Independence Day (1996)
Starring: Will Smith, Jeff Goldblum, Bill Pullman
For centuries, the human race had wondered whether we were alone in the universe. We found out the answer to that age-old question in the blessed year of 1996, when unusual radio frequencies began emanating from 300 miles above the earth. After a brief investigation, leaders in Washington, D.C. discovered what we had feared for hundreds of years: we were not, in fact, alone – and the consequences of that knowledge were shaping up to be disastrous. *** After a series of attacks cripples several major American cities, a group of survivors, led by a pilot (Smith), the President (Pullman), and a computer nerd (Goldblum), joins forces to declare human independence from those space invaders once and for all.
The Story: There’s a right way and a wrong way to tell the story of an alien invasion. “Independence Day” portrays the attack in a very real way – with groups people from three distinct walks of life (executive, military, and civilian) all thrust together in a seriously crappy situation. The aliens are frightening, they’re strong, and they’re incredibly smart, which means the humans will not have an easy path to victory. The movie can basically be split into thirds. The first (and slowest) third of the film depicts the humans attempting to figure out just what’s going on. This portion occasionally drags a little bit. Part two focuses on the destruction caused in the wake of the attack and includes some great ’90s CGI work. The climax and finale culminates in the human retaliation. The story starts slowly but exponentially increases in quality and in explosiveness, which makes for a very satisfying finish.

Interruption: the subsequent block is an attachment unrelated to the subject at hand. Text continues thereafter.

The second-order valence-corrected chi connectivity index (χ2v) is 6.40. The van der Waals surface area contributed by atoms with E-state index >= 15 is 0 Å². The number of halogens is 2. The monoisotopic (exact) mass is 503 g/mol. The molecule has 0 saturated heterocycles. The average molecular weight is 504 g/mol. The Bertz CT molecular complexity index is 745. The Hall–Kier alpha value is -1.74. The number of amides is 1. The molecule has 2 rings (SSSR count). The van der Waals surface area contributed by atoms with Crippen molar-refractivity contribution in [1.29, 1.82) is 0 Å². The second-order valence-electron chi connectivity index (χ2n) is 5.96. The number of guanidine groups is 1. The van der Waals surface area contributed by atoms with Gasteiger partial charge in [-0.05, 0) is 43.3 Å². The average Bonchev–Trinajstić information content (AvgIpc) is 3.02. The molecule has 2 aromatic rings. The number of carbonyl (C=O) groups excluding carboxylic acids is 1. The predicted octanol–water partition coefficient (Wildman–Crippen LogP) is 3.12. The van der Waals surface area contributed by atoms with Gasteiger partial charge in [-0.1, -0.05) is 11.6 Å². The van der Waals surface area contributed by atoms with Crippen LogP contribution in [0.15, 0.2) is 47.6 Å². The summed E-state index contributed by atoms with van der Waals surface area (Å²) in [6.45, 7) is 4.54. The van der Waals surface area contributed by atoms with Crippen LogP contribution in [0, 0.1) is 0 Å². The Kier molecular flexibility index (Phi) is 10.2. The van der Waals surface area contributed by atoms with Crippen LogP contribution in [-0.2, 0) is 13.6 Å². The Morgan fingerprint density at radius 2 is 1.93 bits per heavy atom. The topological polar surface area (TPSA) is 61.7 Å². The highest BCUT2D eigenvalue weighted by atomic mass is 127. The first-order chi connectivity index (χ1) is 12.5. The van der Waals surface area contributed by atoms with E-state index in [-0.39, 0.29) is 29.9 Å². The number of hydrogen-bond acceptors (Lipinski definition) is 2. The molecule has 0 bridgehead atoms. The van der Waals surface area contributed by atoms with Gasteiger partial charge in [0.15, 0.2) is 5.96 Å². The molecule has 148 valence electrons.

The Acting: The supporting roles are also great, providing occasional laughs along the way while still maintaining the serious tone of the film. Brent Spiner, notably, provides one of the strangest, creepiest roles of all time. However, this movie is all about Smith, Goldblum, and Pullman. At the time, Will Smith was one of the hottest names in Hollywood, Goldblum was emerging as King of the Nerds, and Bill Pullman… well, let’s just say that if he had actually run for President in 1996, he would have won by a landslide. (His speech in the week hours of the morning that July 4th is a great moment in cinema.) The big three deliver performances of a lifetime that endeared each of the three to American pop culture for years and years to come.
The Genre: It’s always a pleasant surprise when you sit down to watch an alien movie that doesn’t suck. There are a lot of lame sci-fi movies out there these days, but, boasting some of the scariest-looking monsters to ever hit the big screen, an inspirational original score, and show-stopping special effects, “Independence Day” gave viewers just about everything they could ever want in a sophisticated outer-space blockbuster.
“Independence Day” was a movie that defined a decade. Even 17 years after its original release, it stands as one of the most iconic films of the past two decades. With the combination of a compelling story, pop culture-defining acting jobs, and (at the time) state-of-the-art special effects, the folks at Twentieth Century Fox truly developed a classic for our generation. The bonus features on the “special edition” DVD are nothing to brag about, but, let’s be honest – nobody watches the special features other than the Salt Lake City DVD Examiner, anyway. Grill your burgers, watch your baseball, and plop down on the couch this Fourth of July to re-watch this ’90s masterpiece. You may also be interested in: “Armageddon” (1998), “The Day After Tomorrow” (2004), “Jurassic Park” (1993).
DVD bonus features:
– Audio in English, French
– Subtitles in English, Spanish
– Theatrical version and “Special Edition” options
Directed by: Roland Emmerich
Studio: Twentieth Century Fox
Running time: 145 minutes
MPAA rating: PG-13 for “sci-fi destruction and violence;” also frightening images and language, including moderately-offensive religious profanity and several innuendos that would be inappropriate for children.
Costars Judd Hirsch, Randy Quaid, James Rebhorn, Vivica A. Fox, Brent Spiner, Harry Connick, Jr.
DVD release date: July 27, 2000
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